Anyway, this short experience at the weekend led to certain lines of thinking: How flimsy is the barrier that separates the living me from the horror of a sudden, violent, mechanised death? How it has come to pass that some people can walk down Winchester high street on a Sunday afternoon carrying semi-automatic rifles, and others can’t? And, of course, what has all this got to do with the Middle Way?

I can supply a little more background information here, especially for any readers from outside the UK. In Great Britain police officers are not routinely armed and the public are, with a few exceptions, not permitted to carry firearms. I have seen British police officers armed with similar weapons before, but this was in high security locations such as Whitehall in London, or at Heathrow Airport. In contrast, the city of Winchester, where I crossed paths with these armed officers, was last year proclaimed ‘the best place to live in the UK’ due to its high employment, good wages, low crime and above average health and life expectancy. I assume they were patrolling as a kind of reassurance to locals and tourists that any acts of terrorism would not go unchecked, in the wake of recent atrocities in Manchester and London.

This paragraph from Chapter 6 of Robert M. Ellis’s book “Middle Way Philosophy 2: The Integration of Desire” helps set the tone for any discussion of policing in terms of the Middle Way:

The state’s responsibility, then, is to support the integration of desires by preventing the grossest expressions of conflict – those which would create an environment in which further integration is impossible. [… O]ur environment needs to strike a balance between security and challenge in order to prevent the arising of unintegrated desires, but that means that a basic level of security needs to be created by government. In order to do this it is obliged to use force to suppress those who would perpetrate conflict by violence or other coercion.

18815853363_c91b9befb4_oSo these armed police officers were one of the means by which the government ensures a basic level of security, so that I can, for example, feel free to walk up Winchester high street (pictured on the right) on a Sunday afternoon without needing to carry arms myself. If there were any people in the city centre who intended to perpetrate conflict by violence, or the threat of violence, then I would reasonably assume that these armed officers would use (possibly lethal) force in order to suppress them. In this way I am able to continue my business of becoming a more integrated human being.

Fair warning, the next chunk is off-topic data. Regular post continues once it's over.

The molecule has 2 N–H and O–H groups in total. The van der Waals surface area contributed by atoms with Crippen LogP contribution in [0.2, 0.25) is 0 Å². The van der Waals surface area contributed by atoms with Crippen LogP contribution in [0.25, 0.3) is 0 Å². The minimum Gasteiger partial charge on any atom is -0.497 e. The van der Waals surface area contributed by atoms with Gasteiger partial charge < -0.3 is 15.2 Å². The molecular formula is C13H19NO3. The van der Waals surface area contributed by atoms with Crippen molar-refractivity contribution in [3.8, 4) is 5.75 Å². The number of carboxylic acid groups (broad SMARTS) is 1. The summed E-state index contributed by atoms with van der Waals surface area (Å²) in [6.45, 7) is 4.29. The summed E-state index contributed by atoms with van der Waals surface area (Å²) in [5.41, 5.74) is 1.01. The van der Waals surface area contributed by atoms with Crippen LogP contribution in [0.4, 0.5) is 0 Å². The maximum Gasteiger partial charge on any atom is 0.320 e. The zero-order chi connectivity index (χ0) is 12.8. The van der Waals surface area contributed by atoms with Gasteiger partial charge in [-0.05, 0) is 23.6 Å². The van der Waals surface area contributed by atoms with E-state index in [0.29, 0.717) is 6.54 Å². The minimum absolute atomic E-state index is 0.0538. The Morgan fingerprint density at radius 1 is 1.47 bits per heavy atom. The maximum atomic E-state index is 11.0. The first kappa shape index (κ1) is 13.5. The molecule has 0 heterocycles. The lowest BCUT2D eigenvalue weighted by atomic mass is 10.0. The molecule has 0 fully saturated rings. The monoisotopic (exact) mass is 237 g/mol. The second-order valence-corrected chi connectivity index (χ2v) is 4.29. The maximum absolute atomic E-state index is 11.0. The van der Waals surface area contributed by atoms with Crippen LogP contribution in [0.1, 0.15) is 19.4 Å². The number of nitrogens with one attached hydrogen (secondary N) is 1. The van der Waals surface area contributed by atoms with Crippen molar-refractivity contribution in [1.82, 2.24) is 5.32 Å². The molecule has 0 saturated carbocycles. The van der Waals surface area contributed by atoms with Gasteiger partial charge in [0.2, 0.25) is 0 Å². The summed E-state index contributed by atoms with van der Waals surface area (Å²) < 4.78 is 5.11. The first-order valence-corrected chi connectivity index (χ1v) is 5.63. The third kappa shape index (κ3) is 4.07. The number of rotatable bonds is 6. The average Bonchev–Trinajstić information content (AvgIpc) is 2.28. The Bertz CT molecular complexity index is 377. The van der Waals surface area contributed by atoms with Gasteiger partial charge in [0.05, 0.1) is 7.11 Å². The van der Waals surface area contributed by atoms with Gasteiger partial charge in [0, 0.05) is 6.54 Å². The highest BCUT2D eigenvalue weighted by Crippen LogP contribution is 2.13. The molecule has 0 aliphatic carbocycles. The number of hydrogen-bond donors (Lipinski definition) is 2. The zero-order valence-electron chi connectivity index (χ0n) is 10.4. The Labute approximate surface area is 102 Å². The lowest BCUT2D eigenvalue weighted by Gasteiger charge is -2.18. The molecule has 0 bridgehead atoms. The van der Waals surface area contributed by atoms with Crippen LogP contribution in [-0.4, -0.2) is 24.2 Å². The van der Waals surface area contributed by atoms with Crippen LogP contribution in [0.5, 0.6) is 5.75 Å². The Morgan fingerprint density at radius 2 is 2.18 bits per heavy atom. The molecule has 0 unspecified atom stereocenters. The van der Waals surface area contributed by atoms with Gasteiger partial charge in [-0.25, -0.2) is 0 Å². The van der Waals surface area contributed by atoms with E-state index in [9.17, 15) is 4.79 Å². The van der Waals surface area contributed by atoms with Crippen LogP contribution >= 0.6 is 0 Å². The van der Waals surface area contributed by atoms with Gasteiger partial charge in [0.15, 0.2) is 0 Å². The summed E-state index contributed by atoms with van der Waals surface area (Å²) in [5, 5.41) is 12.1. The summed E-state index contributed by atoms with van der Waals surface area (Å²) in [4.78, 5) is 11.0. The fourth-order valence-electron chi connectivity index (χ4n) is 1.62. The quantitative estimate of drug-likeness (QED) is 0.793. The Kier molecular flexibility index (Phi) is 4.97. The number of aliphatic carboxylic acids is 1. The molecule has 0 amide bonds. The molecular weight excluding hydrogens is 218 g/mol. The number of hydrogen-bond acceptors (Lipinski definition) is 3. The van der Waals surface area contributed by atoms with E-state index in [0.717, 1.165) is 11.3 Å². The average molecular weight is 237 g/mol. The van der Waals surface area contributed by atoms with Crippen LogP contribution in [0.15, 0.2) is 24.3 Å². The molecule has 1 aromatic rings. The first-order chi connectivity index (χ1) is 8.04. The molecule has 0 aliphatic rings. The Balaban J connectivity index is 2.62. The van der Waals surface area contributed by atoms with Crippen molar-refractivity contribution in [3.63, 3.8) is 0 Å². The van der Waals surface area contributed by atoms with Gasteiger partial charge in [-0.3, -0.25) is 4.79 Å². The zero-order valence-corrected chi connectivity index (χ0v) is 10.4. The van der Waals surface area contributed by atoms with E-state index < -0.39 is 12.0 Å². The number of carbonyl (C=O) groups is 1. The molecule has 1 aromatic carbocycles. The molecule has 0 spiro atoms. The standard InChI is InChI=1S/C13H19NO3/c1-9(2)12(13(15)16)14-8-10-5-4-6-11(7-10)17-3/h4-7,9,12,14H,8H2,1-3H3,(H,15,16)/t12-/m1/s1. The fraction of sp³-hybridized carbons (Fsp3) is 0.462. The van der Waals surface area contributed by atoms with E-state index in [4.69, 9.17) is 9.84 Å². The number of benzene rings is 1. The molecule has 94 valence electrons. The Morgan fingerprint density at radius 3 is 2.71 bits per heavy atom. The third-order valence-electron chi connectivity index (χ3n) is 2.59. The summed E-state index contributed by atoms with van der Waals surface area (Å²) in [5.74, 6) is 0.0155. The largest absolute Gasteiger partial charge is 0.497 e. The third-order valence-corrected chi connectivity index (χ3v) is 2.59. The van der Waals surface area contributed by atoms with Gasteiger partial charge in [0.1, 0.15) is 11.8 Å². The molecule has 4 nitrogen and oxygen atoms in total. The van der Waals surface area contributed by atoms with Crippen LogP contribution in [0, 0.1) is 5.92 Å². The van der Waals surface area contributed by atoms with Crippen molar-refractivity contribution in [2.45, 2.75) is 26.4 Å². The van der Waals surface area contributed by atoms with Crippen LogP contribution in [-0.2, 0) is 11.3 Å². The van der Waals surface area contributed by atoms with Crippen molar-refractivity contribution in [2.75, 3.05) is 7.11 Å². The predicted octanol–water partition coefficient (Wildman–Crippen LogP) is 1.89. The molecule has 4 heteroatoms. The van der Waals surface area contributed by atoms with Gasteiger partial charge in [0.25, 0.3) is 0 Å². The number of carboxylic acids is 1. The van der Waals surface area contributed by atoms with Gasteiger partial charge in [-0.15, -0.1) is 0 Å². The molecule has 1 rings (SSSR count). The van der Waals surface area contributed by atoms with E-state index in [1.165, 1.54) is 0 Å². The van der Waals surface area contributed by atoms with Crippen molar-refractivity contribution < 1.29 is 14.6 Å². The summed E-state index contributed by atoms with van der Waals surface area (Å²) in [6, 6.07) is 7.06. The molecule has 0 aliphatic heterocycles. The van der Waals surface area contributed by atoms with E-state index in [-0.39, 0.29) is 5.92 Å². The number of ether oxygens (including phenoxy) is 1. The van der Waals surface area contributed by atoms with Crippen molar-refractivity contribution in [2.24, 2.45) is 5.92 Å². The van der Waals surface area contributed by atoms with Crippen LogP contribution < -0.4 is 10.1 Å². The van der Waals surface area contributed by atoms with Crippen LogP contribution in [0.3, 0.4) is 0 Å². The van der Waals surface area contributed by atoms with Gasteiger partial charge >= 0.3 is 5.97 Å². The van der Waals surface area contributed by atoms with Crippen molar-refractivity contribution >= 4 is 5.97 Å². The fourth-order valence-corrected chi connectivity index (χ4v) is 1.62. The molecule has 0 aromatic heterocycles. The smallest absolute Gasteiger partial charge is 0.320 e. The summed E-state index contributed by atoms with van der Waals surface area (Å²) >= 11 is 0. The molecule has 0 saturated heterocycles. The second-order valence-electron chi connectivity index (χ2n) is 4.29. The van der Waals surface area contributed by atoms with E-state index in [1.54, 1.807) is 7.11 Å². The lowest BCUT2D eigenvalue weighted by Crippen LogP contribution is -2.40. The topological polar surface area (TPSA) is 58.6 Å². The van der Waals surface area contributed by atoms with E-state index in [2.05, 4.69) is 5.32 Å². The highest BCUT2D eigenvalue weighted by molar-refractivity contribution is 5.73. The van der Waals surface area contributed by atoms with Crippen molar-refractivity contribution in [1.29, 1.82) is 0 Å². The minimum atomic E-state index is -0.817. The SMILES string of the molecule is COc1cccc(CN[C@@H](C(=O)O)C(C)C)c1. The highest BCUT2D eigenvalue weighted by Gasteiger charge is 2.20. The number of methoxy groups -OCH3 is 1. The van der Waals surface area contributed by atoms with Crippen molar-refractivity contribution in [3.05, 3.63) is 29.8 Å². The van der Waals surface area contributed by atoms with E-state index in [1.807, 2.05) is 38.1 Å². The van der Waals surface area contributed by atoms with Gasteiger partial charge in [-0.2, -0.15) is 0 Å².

I have little appetite for physical violence. I actively avoid it, and I certainly don’t have the physique or the weaponry to excel at it. I’m sufficiently appalled by the violence inherent in the food industry that I choose to eat a strict vegetarian diet. But if I tried to make the principle of non-harm an absolute – thou shalt not kill, ever (even if you’re a police officer) – then it isn’t workable, it doesn’t address conditions in which there are people who are willing to perpetrate conflict by use of lethal force.

A very similar sentiment was expressed (perhaps more bluntly) by Brad Warner in a blog post in March this year. He put it like this:

Human beings are fair and inclusive, when we have the resources to be. This ability to be fair and inclusive has a high price. A society that values fairness and inclusivity also has to be able to defend fairness and inclusivity. It has to be able to kick the shit out of those who threaten fairness and inclusivity.

I’m not saying this is a good thing. But it is a fact. I hope this is not always the case. I believe that someday, in the distant future, when neither I nor anyone else alive here in the year 2017 is around any longer, it is possible that this will not be the case.

But we will never get to that point unless we understand the real situation right now. Which is that if we want a fair and inclusive society (and I do), we need to employ people whose job it is to kill — or at least have the capacity and willingness to kill — other human beings who threaten fairness and inclusivity.

In short, monks need soldiers.“

So who are these people who have the capacity and willingness to kill on my behalf? I don’t mean this personally, I’m not questioning the virtue of individual officers – in fact two of my good friends from teenage years are now police officers, one of them a firearms officer, and I’m satisfied that both are competent and ethical individuals. I ask what is their status, and what do we have in common and what separates us?